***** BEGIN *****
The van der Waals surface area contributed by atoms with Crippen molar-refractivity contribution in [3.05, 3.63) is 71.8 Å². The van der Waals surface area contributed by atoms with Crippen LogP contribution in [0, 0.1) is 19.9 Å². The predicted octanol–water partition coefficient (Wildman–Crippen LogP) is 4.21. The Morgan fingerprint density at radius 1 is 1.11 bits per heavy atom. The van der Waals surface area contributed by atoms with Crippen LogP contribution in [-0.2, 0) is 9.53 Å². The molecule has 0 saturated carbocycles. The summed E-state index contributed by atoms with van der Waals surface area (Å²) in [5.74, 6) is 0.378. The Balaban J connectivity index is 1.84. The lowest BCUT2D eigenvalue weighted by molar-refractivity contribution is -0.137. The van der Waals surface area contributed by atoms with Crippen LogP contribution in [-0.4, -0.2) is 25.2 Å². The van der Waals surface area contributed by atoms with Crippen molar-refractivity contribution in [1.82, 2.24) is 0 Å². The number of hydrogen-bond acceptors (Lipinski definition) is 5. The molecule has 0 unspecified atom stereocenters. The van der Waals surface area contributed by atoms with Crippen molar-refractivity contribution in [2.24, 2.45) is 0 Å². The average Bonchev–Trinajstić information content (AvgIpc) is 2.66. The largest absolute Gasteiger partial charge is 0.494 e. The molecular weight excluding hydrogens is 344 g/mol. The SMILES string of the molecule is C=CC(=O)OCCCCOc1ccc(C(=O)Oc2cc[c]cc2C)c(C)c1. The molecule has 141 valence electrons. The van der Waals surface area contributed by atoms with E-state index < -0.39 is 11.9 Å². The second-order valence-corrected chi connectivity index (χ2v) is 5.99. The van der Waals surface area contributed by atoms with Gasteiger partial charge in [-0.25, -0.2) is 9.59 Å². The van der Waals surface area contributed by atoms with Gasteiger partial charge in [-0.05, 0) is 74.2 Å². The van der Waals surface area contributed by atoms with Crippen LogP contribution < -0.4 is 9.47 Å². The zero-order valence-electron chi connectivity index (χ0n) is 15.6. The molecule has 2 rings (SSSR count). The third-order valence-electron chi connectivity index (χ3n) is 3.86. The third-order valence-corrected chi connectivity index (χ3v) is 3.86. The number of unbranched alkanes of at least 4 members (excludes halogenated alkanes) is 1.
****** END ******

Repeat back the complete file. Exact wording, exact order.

The van der Waals surface area contributed by atoms with Crippen molar-refractivity contribution in [3.05, 3.63) is 71.8 Å². The van der Waals surface area contributed by atoms with Crippen LogP contribution in [0, 0.1) is 19.9 Å². The predicted octanol–water partition coefficient (Wildman–Crippen LogP) is 4.21. The Morgan fingerprint density at radius 1 is 1.11 bits per heavy atom. The van der Waals surface area contributed by atoms with Crippen LogP contribution in [-0.2, 0) is 9.53 Å². The molecule has 0 saturated carbocycles. The summed E-state index contributed by atoms with van der Waals surface area (Å²) in [5.74, 6) is 0.378. The Balaban J connectivity index is 1.84. The lowest BCUT2D eigenvalue weighted by molar-refractivity contribution is -0.137. The van der Waals surface area contributed by atoms with Crippen LogP contribution in [-0.4, -0.2) is 25.2 Å². The van der Waals surface area contributed by atoms with Crippen molar-refractivity contribution in [1.82, 2.24) is 0 Å². The number of hydrogen-bond acceptors (Lipinski definition) is 5. The molecule has 0 unspecified atom stereocenters. The van der Waals surface area contributed by atoms with Crippen molar-refractivity contribution in [2.24, 2.45) is 0 Å². The average Bonchev–Trinajstić information content (AvgIpc) is 2.66. The largest absolute Gasteiger partial charge is 0.494 e. The molecular weight excluding hydrogens is 344 g/mol. The SMILES string of the molecule is C=CC(=O)OCCCCOc1ccc(C(=O)Oc2cc[c]cc2C)c(C)c1. The molecule has 141 valence electrons. The van der Waals surface area contributed by atoms with E-state index < -0.39 is 11.9 Å². The second-order valence-corrected chi connectivity index (χ2v) is 5.99. The van der Waals surface area contributed by atoms with Gasteiger partial charge in [-0.25, -0.2) is 9.59 Å². The van der Waals surface area contributed by atoms with Gasteiger partial charge in [-0.05, 0) is 74.2 Å². The van der Waals surface area contributed by atoms with Crippen LogP contribution < -0.4 is 9.47 Å². The zero-order valence-electron chi connectivity index (χ0n) is 15.6. The molecule has 2 rings (SSSR count). The third-order valence-electron chi connectivity index (χ3n) is 3.86. The third-order valence-corrected chi connectivity index (χ3v) is 3.86. The number of unbranched alkanes of at least 4 members (excludes halogenated alkanes) is 1.